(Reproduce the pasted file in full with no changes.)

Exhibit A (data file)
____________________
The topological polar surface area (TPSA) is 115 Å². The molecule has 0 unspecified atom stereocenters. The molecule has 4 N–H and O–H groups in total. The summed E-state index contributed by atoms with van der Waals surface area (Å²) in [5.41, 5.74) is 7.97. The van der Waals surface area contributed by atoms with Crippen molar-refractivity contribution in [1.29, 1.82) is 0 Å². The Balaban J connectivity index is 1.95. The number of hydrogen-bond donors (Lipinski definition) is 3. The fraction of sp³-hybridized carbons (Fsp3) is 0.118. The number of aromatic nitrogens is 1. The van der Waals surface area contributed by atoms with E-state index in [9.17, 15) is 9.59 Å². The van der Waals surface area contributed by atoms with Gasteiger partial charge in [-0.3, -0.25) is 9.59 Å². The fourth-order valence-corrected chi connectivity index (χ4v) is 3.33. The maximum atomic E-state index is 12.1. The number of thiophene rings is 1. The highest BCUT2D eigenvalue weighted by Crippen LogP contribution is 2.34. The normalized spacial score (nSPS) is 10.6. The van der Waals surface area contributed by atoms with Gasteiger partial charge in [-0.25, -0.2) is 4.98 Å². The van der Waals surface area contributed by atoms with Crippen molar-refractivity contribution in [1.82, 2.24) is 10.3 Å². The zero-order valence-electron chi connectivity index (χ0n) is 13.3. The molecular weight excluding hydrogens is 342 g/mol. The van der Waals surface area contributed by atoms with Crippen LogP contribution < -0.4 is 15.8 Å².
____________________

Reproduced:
The topological polar surface area (TPSA) is 115 Å². The molecule has 0 unspecified atom stereocenters. The molecule has 4 N–H and O–H groups in total. The summed E-state index contributed by atoms with van der Waals surface area (Å²) in [5.41, 5.74) is 7.97. The van der Waals surface area contributed by atoms with Crippen molar-refractivity contribution in [1.29, 1.82) is 0 Å². The Balaban J connectivity index is 1.95. The number of hydrogen-bond donors (Lipinski definition) is 3. The fraction of sp³-hybridized carbons (Fsp3) is 0.118. The number of aromatic nitrogens is 1. The van der Waals surface area contributed by atoms with E-state index in [9.17, 15) is 9.59 Å². The van der Waals surface area contributed by atoms with Gasteiger partial charge in [-0.3, -0.25) is 9.59 Å². The fourth-order valence-corrected chi connectivity index (χ4v) is 3.33. The maximum atomic E-state index is 12.1. The number of thiophene rings is 1. The highest BCUT2D eigenvalue weighted by Crippen LogP contribution is 2.34. The normalized spacial score (nSPS) is 10.6. The van der Waals surface area contributed by atoms with Gasteiger partial charge in [-0.25, -0.2) is 4.98 Å². The van der Waals surface area contributed by atoms with Crippen molar-refractivity contribution in [1.82, 2.24) is 10.3 Å². The zero-order valence-electron chi connectivity index (χ0n) is 13.3. The molecular weight excluding hydrogens is 342 g/mol. The van der Waals surface area contributed by atoms with Crippen LogP contribution < -0.4 is 15.8 Å².